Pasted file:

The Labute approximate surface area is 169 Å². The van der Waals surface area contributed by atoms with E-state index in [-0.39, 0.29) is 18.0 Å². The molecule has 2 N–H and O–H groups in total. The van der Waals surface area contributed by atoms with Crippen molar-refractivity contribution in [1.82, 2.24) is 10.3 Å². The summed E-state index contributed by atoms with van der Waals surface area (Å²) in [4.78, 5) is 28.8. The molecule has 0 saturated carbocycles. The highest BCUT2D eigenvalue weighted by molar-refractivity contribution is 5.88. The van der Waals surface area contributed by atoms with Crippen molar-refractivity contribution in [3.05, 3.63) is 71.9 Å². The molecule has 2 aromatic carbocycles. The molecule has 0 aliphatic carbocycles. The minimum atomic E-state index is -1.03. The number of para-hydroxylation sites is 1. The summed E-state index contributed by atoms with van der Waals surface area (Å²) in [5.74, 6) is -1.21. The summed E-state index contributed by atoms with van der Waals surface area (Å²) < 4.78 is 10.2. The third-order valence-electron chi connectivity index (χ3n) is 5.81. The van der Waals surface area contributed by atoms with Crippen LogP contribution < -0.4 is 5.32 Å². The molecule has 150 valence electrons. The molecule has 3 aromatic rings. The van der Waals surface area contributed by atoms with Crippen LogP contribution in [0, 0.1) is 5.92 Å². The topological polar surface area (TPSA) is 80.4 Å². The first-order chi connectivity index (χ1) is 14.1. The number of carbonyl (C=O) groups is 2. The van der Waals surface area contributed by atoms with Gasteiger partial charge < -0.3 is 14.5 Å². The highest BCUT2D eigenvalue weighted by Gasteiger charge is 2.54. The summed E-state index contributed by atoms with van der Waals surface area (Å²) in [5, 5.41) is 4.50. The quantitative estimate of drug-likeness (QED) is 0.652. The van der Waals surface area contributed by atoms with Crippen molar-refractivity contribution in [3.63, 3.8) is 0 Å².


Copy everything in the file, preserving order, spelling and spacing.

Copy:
The Labute approximate surface area is 169 Å². The van der Waals surface area contributed by atoms with E-state index in [-0.39, 0.29) is 18.0 Å². The molecule has 2 N–H and O–H groups in total. The van der Waals surface area contributed by atoms with Crippen molar-refractivity contribution in [1.82, 2.24) is 10.3 Å². The summed E-state index contributed by atoms with van der Waals surface area (Å²) in [4.78, 5) is 28.8. The molecule has 0 saturated carbocycles. The highest BCUT2D eigenvalue weighted by molar-refractivity contribution is 5.88. The van der Waals surface area contributed by atoms with Crippen molar-refractivity contribution in [3.05, 3.63) is 71.9 Å². The molecule has 2 aromatic carbocycles. The molecule has 0 aliphatic carbocycles. The minimum atomic E-state index is -1.03. The number of para-hydroxylation sites is 1. The summed E-state index contributed by atoms with van der Waals surface area (Å²) in [5.74, 6) is -1.21. The summed E-state index contributed by atoms with van der Waals surface area (Å²) < 4.78 is 10.2. The third-order valence-electron chi connectivity index (χ3n) is 5.81. The van der Waals surface area contributed by atoms with Crippen LogP contribution < -0.4 is 5.32 Å². The molecule has 150 valence electrons. The molecule has 3 aromatic rings. The van der Waals surface area contributed by atoms with Crippen LogP contribution in [0, 0.1) is 5.92 Å². The topological polar surface area (TPSA) is 80.4 Å². The first-order chi connectivity index (χ1) is 14.1. The number of carbonyl (C=O) groups is 2. The van der Waals surface area contributed by atoms with Gasteiger partial charge < -0.3 is 14.5 Å². The highest BCUT2D eigenvalue weighted by Gasteiger charge is 2.54. The summed E-state index contributed by atoms with van der Waals surface area (Å²) in [5, 5.41) is 4.50. The quantitative estimate of drug-likeness (QED) is 0.652. The van der Waals surface area contributed by atoms with Crippen molar-refractivity contribution in [3.63, 3.8) is 0 Å².